You can’t deport 3,000 criminals, EU tells Britain

Daily Mail | May 28,  2007

If you think for one second that Britain hasn’t lost her sovereignty to the EU Politburo, you are a nutter.

Committing a serious crime is no longer sufficient grounds for deportation according to the EU

Up to 3,000 foreign criminals will be released from prison on to Britain’s streets without any attempt to deport them, Government papers have revealed.

A note sent to probation staff says as few as 250 convicts from European countries will face even preliminary deportation proceedings every year.

It pins the blame on an EU directive which rules that committing a serious crime is no longer sufficient grounds for removal.

Neither is the Government’s desire to deter other foreign nationals from committing a crime in this country.

As a result, the vast bulk of the estimated 3,300 European criminals released from British jails each year – including burglars, thieves and muggers – will simply walk free.

The revelation undermines the promise made by Tony Blair to tackle the problem in the wake of the foreign prisoner scandal last year.

He said: “It is now time that anybody who is convicted of an imprisonable offence and who is a foreign national is deported.”

The Conservatives said that the revelation was a further embarrassment for Home Secretary John Reid.

Shadow Home Secretary David Davis said: “Yet again we see that the public will be put at risk as a direct result of John Reid’s failure.

“He spun he had a deal to remove these offenders but the rhetoric has not matched the action. John Reid was brought in to deal with the foreign prisoner crisis yet one year on as he quits office we see he has totally failed.”

Overseas criminals convicted of crimes warranting a jail sentence of a year or more can normally be kicked out of Britain when they are released from prison – on the grounds that their presence is “not conducive to the public good”.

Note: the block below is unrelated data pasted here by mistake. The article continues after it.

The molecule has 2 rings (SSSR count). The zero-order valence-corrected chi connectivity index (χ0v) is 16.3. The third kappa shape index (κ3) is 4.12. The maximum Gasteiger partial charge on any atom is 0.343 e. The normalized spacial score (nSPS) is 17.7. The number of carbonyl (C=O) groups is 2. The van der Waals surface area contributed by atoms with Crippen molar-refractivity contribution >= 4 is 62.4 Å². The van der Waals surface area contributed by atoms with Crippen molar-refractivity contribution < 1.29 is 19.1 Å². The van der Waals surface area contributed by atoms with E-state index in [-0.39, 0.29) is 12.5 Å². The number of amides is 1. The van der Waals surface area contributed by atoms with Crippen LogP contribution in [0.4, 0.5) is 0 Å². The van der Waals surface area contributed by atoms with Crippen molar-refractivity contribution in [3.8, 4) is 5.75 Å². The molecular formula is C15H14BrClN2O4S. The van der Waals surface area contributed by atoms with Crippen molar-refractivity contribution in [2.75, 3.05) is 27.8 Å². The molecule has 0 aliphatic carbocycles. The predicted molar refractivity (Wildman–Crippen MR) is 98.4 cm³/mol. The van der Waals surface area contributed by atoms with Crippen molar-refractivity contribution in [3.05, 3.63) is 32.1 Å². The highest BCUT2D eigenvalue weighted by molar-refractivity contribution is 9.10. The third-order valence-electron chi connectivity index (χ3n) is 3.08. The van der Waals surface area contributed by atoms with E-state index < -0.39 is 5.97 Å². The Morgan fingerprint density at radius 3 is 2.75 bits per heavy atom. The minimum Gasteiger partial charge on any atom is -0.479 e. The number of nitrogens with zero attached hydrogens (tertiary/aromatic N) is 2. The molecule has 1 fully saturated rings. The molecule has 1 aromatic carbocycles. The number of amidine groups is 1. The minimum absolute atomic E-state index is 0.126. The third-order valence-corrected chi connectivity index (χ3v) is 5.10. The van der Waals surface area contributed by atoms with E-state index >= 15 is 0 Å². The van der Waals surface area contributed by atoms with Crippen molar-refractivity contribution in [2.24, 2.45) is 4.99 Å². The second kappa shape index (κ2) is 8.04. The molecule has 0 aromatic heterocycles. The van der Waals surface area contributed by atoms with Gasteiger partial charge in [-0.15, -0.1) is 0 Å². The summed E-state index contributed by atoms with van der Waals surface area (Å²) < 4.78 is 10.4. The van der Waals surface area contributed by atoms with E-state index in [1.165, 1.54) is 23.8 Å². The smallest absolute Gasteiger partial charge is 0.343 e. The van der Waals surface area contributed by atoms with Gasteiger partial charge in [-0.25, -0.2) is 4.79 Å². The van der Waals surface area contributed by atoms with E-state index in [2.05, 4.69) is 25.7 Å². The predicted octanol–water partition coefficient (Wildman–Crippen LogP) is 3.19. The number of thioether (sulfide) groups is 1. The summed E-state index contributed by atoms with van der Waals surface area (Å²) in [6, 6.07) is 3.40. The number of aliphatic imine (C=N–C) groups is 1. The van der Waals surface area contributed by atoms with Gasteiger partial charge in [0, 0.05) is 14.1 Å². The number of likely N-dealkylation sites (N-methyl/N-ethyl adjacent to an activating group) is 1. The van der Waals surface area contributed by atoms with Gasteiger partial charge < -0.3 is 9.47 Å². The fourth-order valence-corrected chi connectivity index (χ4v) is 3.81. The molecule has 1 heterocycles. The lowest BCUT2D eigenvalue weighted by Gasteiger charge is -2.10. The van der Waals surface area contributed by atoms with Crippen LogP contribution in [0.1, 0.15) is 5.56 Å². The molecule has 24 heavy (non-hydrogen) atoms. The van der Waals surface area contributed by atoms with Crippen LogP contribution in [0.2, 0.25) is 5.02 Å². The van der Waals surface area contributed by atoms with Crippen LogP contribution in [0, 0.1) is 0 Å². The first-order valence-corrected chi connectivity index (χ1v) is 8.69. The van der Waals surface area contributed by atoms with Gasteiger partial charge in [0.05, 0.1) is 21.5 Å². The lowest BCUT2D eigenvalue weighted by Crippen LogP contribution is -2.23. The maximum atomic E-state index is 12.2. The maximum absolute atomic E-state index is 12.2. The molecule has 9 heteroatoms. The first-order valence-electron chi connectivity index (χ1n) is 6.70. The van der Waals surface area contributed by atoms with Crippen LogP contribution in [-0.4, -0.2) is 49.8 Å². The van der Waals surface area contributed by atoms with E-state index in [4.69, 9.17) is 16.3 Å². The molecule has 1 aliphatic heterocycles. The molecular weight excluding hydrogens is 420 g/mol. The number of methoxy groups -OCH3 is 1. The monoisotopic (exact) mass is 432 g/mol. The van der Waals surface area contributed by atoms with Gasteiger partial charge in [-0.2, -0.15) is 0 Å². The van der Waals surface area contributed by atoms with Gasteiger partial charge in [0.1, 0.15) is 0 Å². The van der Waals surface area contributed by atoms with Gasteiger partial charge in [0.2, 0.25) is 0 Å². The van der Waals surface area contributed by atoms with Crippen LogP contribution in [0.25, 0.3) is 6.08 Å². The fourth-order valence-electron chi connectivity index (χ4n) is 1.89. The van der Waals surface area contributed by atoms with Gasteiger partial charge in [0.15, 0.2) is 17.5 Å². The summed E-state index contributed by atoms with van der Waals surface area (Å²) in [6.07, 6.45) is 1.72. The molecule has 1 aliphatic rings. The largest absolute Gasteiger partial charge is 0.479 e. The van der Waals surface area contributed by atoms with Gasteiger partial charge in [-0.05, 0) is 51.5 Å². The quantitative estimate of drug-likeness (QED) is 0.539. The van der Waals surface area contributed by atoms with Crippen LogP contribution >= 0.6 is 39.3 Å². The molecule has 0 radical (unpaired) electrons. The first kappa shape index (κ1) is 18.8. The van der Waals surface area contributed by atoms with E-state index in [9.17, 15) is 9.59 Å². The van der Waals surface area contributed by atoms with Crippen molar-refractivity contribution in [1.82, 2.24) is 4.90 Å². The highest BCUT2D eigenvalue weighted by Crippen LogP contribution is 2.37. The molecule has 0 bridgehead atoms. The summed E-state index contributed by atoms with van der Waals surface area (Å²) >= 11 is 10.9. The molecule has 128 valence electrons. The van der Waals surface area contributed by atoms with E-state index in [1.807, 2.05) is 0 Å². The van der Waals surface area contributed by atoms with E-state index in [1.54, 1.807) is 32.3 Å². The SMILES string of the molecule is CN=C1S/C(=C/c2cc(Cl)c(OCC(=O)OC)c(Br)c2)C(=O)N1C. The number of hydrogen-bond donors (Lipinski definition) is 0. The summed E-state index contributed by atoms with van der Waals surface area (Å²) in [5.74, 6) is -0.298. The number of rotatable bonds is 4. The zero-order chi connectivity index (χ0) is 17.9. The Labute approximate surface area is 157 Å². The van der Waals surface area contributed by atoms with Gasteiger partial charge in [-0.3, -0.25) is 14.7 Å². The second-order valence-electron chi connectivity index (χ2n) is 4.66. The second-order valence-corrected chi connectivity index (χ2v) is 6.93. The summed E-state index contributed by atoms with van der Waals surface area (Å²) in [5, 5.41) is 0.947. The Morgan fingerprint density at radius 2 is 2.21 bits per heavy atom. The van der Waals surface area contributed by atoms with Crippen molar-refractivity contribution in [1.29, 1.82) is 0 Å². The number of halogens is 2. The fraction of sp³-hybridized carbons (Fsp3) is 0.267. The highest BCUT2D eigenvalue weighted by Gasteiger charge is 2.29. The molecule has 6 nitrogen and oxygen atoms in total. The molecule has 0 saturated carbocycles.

But Probation Circular 11/2007, sent out this week and seen by the Daily Mail, said an EU directive has made the criteria far more stringent for citizens of the European Economic Area.

The Home Office can only remove EEA nationals who are highly likely to re-offend. They must also pose a “present, genuine and sufficiently serious threat” to society.

The new rules apply to citizens of countries such as Germany, Poland, Romania, Norway, Liechtenstein and Switzerland. They also cover those born in countries such as Africa or the Middle East who have been given passports by other EU countries.

The change means all except the most serious offenders – such as killers and rapists – will not face even an attempt at deportation by the Home Office’s Criminal Casework Directorate.

The note to probation staff revealed that just “approximately 250-300” offenders will face even an attempt at removal – which could of course be unsuccessful.

The latest revelation shows how, one year on, the Government is unable to escape the continuing repercussions of the foreign prisoner scandal.

Lin Homer, head of the Immigration and Nationality Directorate, recently told MPs that her staff had tracked down and deported only 163 of the 1,013 foreign offenders who were mistakenly freed without being considered for deportation.

Another 512 were still to be removed from the UK, and the remainder are likely to be allowed to stay.

It emerged that Ministers are floundering on a second promise relating to foreign convicts – to send home foreign nationals imprisoned in Britain.

Jails are at bursting point – with a record 80,812 inmates on Friday – so Labour is desperately trying to secure agreements to send 11,000 convicts back home to serve their sentences.

But it is expected to take years for any significant number to be removed.

Justice Minister Gerry Sutcliffe has admitted there is no chance of an agreement with other EU countries until 2009.

Agreements with countries outside Europe are understood to be even further off.

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